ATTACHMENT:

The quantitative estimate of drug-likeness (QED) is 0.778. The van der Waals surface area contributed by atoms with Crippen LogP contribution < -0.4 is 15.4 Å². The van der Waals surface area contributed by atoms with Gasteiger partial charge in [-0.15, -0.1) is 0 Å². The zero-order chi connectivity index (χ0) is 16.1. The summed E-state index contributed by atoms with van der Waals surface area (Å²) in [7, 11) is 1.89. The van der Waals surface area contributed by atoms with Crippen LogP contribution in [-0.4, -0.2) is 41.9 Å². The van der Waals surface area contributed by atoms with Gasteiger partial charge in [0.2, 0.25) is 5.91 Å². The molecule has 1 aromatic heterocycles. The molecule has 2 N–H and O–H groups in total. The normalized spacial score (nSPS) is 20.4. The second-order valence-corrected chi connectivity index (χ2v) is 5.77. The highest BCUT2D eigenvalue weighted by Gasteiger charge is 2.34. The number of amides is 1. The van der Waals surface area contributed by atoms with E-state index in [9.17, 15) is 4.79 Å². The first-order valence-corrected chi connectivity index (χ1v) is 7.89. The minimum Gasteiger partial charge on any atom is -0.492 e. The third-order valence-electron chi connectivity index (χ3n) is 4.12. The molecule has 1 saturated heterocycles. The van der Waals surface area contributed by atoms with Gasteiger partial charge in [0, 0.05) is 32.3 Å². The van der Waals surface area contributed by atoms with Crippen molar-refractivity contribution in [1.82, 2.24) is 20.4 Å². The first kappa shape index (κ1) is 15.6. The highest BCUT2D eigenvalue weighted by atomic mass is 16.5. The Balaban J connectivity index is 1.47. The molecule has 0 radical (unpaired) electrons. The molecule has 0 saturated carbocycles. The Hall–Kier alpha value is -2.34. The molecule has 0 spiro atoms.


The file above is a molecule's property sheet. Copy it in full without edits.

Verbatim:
The quantitative estimate of drug-likeness (QED) is 0.778. The van der Waals surface area contributed by atoms with Crippen LogP contribution < -0.4 is 15.4 Å². The van der Waals surface area contributed by atoms with Gasteiger partial charge in [-0.15, -0.1) is 0 Å². The zero-order chi connectivity index (χ0) is 16.1. The summed E-state index contributed by atoms with van der Waals surface area (Å²) in [7, 11) is 1.89. The van der Waals surface area contributed by atoms with Crippen LogP contribution in [-0.4, -0.2) is 41.9 Å². The van der Waals surface area contributed by atoms with Gasteiger partial charge in [0.2, 0.25) is 5.91 Å². The molecule has 1 aromatic heterocycles. The molecule has 2 N–H and O–H groups in total. The normalized spacial score (nSPS) is 20.4. The second-order valence-corrected chi connectivity index (χ2v) is 5.77. The highest BCUT2D eigenvalue weighted by Gasteiger charge is 2.34. The number of amides is 1. The van der Waals surface area contributed by atoms with E-state index in [9.17, 15) is 4.79 Å². The first-order valence-corrected chi connectivity index (χ1v) is 7.89. The minimum Gasteiger partial charge on any atom is -0.492 e. The third-order valence-electron chi connectivity index (χ3n) is 4.12. The molecule has 1 saturated heterocycles. The van der Waals surface area contributed by atoms with Gasteiger partial charge in [0, 0.05) is 32.3 Å². The van der Waals surface area contributed by atoms with Crippen molar-refractivity contribution in [1.82, 2.24) is 20.4 Å². The first kappa shape index (κ1) is 15.6. The highest BCUT2D eigenvalue weighted by atomic mass is 16.5. The Balaban J connectivity index is 1.47. The molecule has 0 radical (unpaired) electrons. The molecule has 0 saturated carbocycles. The Hall–Kier alpha value is -2.34. The molecule has 0 spiro atoms.